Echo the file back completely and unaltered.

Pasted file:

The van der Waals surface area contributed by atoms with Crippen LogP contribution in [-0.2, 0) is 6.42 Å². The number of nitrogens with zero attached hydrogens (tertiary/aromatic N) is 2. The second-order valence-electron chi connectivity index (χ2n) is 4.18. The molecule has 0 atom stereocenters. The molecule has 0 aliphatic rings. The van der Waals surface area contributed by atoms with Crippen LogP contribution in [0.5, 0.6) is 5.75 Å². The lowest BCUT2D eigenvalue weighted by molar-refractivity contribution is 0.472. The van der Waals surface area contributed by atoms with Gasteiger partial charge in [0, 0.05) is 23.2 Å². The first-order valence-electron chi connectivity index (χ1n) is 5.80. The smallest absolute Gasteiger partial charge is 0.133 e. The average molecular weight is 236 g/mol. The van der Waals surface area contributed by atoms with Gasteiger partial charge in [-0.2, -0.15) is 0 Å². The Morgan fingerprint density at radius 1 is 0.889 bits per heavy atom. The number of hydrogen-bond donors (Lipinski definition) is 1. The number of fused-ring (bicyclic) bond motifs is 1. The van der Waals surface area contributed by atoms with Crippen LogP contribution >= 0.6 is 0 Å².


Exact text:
The van der Waals surface area contributed by atoms with Crippen LogP contribution in [-0.2, 0) is 6.42 Å². The number of nitrogens with zero attached hydrogens (tertiary/aromatic N) is 2. The second-order valence-electron chi connectivity index (χ2n) is 4.18. The molecule has 0 atom stereocenters. The molecule has 0 aliphatic rings. The van der Waals surface area contributed by atoms with Crippen LogP contribution in [0.5, 0.6) is 5.75 Å². The lowest BCUT2D eigenvalue weighted by molar-refractivity contribution is 0.472. The van der Waals surface area contributed by atoms with Gasteiger partial charge in [0, 0.05) is 23.2 Å². The first-order valence-electron chi connectivity index (χ1n) is 5.80. The smallest absolute Gasteiger partial charge is 0.133 e. The average molecular weight is 236 g/mol. The van der Waals surface area contributed by atoms with Gasteiger partial charge in [-0.2, -0.15) is 0 Å². The Morgan fingerprint density at radius 1 is 0.889 bits per heavy atom. The number of hydrogen-bond donors (Lipinski definition) is 1. The number of fused-ring (bicyclic) bond motifs is 1. The van der Waals surface area contributed by atoms with Crippen LogP contribution >= 0.6 is 0 Å².